Who Decides: You, the Algorithm, or Both?
Why we should collaborate more deeply with artificial intelligence.
Posted August 4, 2021 | Reviewed by Chloe Williams
- Human bias, sluggishness, and inaccuracy often distort decision making, while AI poses opposite risks, going too far, too fast and overreacting.
- Collaborative decision making by humans and AI could simultaneously look too near and far, go too fast and slow, and under and overreact.
- People misattribute features of AI to themselves, studies show. AI could produce an illusion of control and a false sense of self-efficacy.
Artificial intelligence (AI) is supercharging decision making. Anyone with a smartphone can process vast amounts of information and make fast decisions at the tap of an icon. They can shop, invest, choose friends, while companies use AI to select markets, set prices and hire staff. Potential benefits are vast and growing. But what is really happening here and who is in control? How can we collaborate more effectively with AI in decision making?
A second related problem is that decision environments are increasingly rich and dynamic. We are flooded with information and options. There are simply more decisions to be made — which is good news overall. However, this also means that people and organizations become heavily reliant on artificial support. Especially when decisions are purely routine, or complex and must be quick, humans often delegate total responsibility to AI.
The Challenge of Human-Machine Collaboration
Problems therefore emerge as humans and AI collaborate in augmented decision making. The two types of agents are not easy to combine. On the one hand, humans often focus too near, process information slowly, and fail to detect relevant variation. Put simply, humans are relatively myopic, sluggish, and insensitive. On the other hand, as stated above, AI easily goes too far, too fast, and is often over-sensitive. Stated more formally, AI is inherently farsighted and hyperopic (the opposite of myopic), hyperactive, and hypersensitive.
When both types of agents work together in decision making, these risks will compound. The combined system might focus near and far, process fast and slow, and react passively and furiously, all at the same time. Decision making is then poorly coordinated and potentially conflicting. Ironically, digitalization results in less effective decision making.
Consider the use of AI in surgery. To be effective, artificial agents must understand and trust surgeons’ perceptions, preferences, and speed of work. Equally, surgeons need to trust the accuracy and reliability of AI. But if one goes too fast and the other too slow, or they act independently and ignore each other, medical procedures end in disaster. Both types of agents must work collaboratively to ensure effective decision making in real time.
New Risks for Decision Making
These developments transcend prior thinking about decision making. To date, research primarily focuses on the risks posed by human limitations, especially myopia, bias, and idiosyncratic noise, and what happens when such distortions infect AI. Certainly, these are major concerns. Once infected in this way, digital systems quickly amplify human limitations.
Moving forward, however, equal attention must be paid to new risks posed by AI, even after we control for human bias and noise. Because digitalized decision making could still reach too far, go too fast, and react too furiously. Granted, it may be free of distorting priors, but it could become overly complex and opaque anyway. As I explain in my recent book Augmented Humanity, people will struggle in these situations and could slide into dependence or self-delusion.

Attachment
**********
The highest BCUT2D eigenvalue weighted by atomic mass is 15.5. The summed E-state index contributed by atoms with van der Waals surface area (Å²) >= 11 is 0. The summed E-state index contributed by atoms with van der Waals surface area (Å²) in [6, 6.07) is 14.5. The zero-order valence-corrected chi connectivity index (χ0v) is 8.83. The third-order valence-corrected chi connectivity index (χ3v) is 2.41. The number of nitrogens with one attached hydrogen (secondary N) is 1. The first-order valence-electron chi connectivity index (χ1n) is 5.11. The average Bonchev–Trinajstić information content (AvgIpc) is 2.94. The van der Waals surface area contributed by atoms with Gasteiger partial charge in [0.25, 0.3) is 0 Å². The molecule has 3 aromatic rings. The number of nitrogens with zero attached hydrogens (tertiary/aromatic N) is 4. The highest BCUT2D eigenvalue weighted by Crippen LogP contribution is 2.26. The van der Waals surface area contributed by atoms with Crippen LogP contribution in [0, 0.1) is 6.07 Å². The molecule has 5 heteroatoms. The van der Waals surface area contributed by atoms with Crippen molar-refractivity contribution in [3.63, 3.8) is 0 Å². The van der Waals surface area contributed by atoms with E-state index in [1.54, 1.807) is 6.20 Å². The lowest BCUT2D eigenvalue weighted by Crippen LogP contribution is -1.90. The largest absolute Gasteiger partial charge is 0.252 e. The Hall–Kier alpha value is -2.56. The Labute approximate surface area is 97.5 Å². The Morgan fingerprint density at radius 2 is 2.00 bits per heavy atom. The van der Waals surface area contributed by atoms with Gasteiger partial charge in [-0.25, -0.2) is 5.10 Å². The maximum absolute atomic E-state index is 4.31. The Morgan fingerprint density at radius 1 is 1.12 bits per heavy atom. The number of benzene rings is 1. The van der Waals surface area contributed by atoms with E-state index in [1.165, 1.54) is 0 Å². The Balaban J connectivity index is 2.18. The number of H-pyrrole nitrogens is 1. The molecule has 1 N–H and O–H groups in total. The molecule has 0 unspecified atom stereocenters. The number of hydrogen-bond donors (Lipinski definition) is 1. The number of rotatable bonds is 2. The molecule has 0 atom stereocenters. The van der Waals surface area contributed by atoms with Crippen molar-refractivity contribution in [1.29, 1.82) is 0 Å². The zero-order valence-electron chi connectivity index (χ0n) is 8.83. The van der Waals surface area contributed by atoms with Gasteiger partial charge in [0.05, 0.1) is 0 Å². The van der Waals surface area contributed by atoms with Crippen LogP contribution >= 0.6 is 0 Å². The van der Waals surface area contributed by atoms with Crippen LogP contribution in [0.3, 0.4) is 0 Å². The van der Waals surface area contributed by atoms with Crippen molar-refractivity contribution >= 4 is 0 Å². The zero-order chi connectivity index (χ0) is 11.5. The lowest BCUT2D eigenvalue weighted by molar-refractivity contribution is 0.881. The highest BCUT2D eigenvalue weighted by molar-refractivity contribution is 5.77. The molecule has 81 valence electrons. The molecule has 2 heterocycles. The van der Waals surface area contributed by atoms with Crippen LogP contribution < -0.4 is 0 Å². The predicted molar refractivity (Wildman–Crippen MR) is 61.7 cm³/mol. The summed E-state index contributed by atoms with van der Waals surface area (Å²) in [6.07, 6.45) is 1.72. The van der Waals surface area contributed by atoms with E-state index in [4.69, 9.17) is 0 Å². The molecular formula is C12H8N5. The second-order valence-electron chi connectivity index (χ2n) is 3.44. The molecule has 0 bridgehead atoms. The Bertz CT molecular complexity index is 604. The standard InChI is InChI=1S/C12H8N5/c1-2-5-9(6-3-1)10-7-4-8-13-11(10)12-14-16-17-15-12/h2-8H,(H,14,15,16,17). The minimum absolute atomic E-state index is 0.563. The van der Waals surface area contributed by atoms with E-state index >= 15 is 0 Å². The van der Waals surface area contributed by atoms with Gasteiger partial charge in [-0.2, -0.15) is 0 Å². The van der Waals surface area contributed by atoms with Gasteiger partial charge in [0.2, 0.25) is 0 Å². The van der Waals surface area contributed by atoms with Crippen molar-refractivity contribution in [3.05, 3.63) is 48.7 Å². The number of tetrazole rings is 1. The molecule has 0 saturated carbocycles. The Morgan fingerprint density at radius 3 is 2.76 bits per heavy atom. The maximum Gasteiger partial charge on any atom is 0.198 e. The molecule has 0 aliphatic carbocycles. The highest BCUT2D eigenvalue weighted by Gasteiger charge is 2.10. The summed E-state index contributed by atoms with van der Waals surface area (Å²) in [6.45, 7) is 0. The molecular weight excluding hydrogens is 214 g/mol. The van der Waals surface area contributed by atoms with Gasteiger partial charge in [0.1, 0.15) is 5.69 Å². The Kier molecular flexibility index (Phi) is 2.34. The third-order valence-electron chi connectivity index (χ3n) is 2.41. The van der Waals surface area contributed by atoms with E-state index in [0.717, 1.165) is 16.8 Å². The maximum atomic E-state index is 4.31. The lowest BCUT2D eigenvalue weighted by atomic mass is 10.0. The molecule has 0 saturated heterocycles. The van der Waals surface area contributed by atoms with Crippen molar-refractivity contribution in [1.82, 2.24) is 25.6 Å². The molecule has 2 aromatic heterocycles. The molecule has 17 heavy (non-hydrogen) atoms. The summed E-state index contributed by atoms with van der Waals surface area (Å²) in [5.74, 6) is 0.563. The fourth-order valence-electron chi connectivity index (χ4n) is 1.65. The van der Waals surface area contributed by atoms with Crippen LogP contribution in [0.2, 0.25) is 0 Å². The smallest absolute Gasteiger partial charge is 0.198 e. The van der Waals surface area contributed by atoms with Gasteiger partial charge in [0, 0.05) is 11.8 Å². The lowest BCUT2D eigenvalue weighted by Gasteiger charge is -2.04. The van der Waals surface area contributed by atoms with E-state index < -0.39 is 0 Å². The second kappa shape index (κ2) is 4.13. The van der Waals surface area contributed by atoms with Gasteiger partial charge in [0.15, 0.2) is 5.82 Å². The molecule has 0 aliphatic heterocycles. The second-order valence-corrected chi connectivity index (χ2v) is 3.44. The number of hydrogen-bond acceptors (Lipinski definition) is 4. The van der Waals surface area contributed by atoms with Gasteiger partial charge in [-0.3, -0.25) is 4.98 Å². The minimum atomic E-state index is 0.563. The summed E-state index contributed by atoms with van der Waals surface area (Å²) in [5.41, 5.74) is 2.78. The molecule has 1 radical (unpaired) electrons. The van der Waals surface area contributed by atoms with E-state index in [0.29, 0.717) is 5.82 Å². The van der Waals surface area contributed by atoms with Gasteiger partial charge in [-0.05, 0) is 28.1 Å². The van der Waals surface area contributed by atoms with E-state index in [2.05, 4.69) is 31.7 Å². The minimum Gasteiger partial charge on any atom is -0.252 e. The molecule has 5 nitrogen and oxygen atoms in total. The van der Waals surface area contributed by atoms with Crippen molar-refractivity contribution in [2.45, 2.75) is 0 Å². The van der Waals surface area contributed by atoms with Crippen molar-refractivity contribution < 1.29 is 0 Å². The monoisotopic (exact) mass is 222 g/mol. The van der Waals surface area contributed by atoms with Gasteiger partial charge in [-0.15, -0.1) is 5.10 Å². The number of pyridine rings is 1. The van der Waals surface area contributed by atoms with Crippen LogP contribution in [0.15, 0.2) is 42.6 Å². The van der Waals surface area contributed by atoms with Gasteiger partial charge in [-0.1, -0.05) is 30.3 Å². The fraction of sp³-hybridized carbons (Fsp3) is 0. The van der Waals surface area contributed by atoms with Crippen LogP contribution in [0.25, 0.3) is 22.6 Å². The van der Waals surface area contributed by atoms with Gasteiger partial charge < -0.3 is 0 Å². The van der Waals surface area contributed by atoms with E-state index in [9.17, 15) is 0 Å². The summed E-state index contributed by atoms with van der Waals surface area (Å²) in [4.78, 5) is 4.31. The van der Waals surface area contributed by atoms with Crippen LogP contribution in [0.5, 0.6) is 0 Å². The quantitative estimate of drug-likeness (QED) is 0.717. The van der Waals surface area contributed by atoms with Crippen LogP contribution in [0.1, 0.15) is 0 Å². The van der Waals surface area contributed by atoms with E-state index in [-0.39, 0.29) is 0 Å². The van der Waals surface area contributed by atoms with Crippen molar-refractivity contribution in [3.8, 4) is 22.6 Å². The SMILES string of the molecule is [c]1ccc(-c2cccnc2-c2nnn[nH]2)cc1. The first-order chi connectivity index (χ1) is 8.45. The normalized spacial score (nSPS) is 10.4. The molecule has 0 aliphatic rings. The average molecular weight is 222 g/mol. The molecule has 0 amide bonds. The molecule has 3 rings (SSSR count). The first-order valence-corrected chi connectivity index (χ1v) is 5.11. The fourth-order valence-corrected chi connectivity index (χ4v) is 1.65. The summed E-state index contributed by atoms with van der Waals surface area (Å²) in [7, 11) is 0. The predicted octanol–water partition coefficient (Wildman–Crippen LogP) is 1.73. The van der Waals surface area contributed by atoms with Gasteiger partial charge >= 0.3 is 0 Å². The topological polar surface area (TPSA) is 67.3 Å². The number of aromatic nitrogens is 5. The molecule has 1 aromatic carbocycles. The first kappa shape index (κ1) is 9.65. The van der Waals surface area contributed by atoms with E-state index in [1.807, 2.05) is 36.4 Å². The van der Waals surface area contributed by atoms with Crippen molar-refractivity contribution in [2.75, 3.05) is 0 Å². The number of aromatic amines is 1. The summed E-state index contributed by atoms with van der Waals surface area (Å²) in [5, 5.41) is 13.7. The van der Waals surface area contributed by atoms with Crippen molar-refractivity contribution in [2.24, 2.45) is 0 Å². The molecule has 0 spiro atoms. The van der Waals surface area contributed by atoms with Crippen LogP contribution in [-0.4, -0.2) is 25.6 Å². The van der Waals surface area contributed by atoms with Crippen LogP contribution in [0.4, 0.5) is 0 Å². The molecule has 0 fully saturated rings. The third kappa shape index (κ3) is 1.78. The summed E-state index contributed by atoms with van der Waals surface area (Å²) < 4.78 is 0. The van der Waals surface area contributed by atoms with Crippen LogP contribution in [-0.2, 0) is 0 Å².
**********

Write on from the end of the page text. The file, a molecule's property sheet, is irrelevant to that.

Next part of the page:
Writing almost 20 years ago, Daniel Wegner identified a similar effect. He explained how deep systems in the brain trigger thought and action before deliberation or intention, yet people still feel a sense of control. He labeled this the illusion of conscious will. It has positive effects too, though, including support for a sense of self and responsibility.
In the same way, AI can produce a digitalized illusion of conscious will. People tap icons and make online choices, and thus experience a sense of intentional control. But in truth much about the outcome is determined by invisible algorithms. This poses risks for self-understanding and a sense of moral responsibility, not to mention decision making itself.
In fact, recent studies show that people do misattribute features of AI to themselves. Could the digitalization of decision making therefore increase the illusion of control and create a false sense of self-efficacy? If so, people will be less genuinely autonomous, despite feeling more empowered. To counteract these risks, people must develop stronger self-regulatory skills and learn to avoid some digital influences while embracing others.
Bottom line, AI adds unprecedented power and reach to decision making but not without risks. Of course, we are right to worry about the negative impact of bias and idiosyncratic noise. However in doing so, we must not forfeit control or abandon important commitments, nor diverge into conflict against AI. Instead, human and artificial agents must collaborate more deeply and form genuine partnerships in decision making.
Bryant, P. T. (2021). Augmented Humanity: Being and Remaining Agentic in a Digitalized World. Palgrave Macmillan.
Kahneman, D., Sibony, O., and Sunstein, C.R. (2021). Noise: A Flaw in Human Judgment. London, William Collins.
Wegner, D. M. (2002). The Illusion of Conscious Will. MIT Press.